The Australian Grand Prix was cancelled after the McLaren staff member tested positive for the virus
Seven McLaren team members who were tested for coronavirus following the abandoned Australian Grand Prix have returned negative results.
The staff took the test because they had showed symptoms after close contact with a team member who returned a positive test in Melbourne on 12 March.
McLaren had previously said the employee was free of symptoms.
On Wednesday, the team added that 16 staff will remain in quarantine for a further week to follow recommendations.
Of those isolated, 14 had been in close contact with the team member who tested positive and an additional team member displayed symptoms over the weekend.
Three members of senior management, including racing director Andrea Stella, also stayed behind to support them.
The Formula 1 season has been thrown into disarray by the virus.
The first four races in Australia, Bahrain, Vietnam and China have all been postponed, and an announcement calling off the next races in the Netherlands, Spain and Monaco is expected in the coming days.
F1 bosses are in discussions on how to mitigate the effects of the disease, focusing on rejigging the calendar and finding ways to limit the financial impact of lost races.
The two largest revenue streams in F1 are race hosting fees and broadcast rights contracts, and income from both could drop this year as a result of the coronavirus crisis.
There is a tentative plan to try to start the season with the Azerbaijan Grand Prix on 7 June, and abandon the usual summer break to help fit in some of the lost races.
But the Azerbaijan start may have to be abandoned, depending on the development of the coronavirus outbreak, and the limitations on travel that are being imposed by countries around the globe.
The summer break – usually a three-week period in August in which teams close down for a fortnight – is expected to be held instead between the end of next week and the end of April, with teams choosing a three-week period within that time to stop operating.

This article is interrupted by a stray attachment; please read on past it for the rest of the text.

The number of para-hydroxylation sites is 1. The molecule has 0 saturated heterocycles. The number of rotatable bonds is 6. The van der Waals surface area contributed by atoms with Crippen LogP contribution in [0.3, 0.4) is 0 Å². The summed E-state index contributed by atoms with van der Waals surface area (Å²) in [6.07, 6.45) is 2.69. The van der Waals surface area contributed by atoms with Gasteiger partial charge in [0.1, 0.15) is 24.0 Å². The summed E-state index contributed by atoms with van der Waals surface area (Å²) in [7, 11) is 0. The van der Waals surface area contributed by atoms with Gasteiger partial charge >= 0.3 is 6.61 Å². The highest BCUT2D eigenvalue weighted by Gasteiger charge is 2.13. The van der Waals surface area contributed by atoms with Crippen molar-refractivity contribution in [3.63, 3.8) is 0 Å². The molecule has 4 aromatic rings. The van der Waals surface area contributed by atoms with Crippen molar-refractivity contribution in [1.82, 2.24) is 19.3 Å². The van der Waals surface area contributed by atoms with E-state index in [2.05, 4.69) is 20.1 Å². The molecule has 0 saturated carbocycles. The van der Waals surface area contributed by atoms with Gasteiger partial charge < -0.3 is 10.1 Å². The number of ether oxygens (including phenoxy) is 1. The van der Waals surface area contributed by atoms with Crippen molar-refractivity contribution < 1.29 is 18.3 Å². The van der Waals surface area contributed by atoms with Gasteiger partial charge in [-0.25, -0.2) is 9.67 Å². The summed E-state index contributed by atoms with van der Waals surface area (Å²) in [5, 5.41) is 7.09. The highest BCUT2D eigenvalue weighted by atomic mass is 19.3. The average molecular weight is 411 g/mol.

There is an acceptance that some races this year may have to be abandoned altogether, with Spain, Monaco, Brazil, China and Australia on the list out of which those are most likely to come.
And depending on when the season is able to start, this year’s championship could even run into the start of 2021, with next year’s title race starting later than normal.
As a result, team bosses have discussed delaying the introduction of a massive regulation change planned for next season until 2022, and racing through this year and next with the current cars.
There could also be limits on development in certain areas of the cars, as another way to keep costs down.
This would be a way of cutting costs for all teams, and especially a help for the smaller teams, the survival of some of which could be at risk if the drop in the sport’s overall income is large enough.
The plan to postpone the 2021 rules was backed by nine of the 10 teams in a teleconference on Tuesday, with only Ferrari asking for more time to consider the matter.
Another meeting is due to be held on Thursday, which will also include the bosses of F1 and world governing body the FIA.
Any agreement by the teams would have to be officially ratified by the FIA world council before it was formally adopted.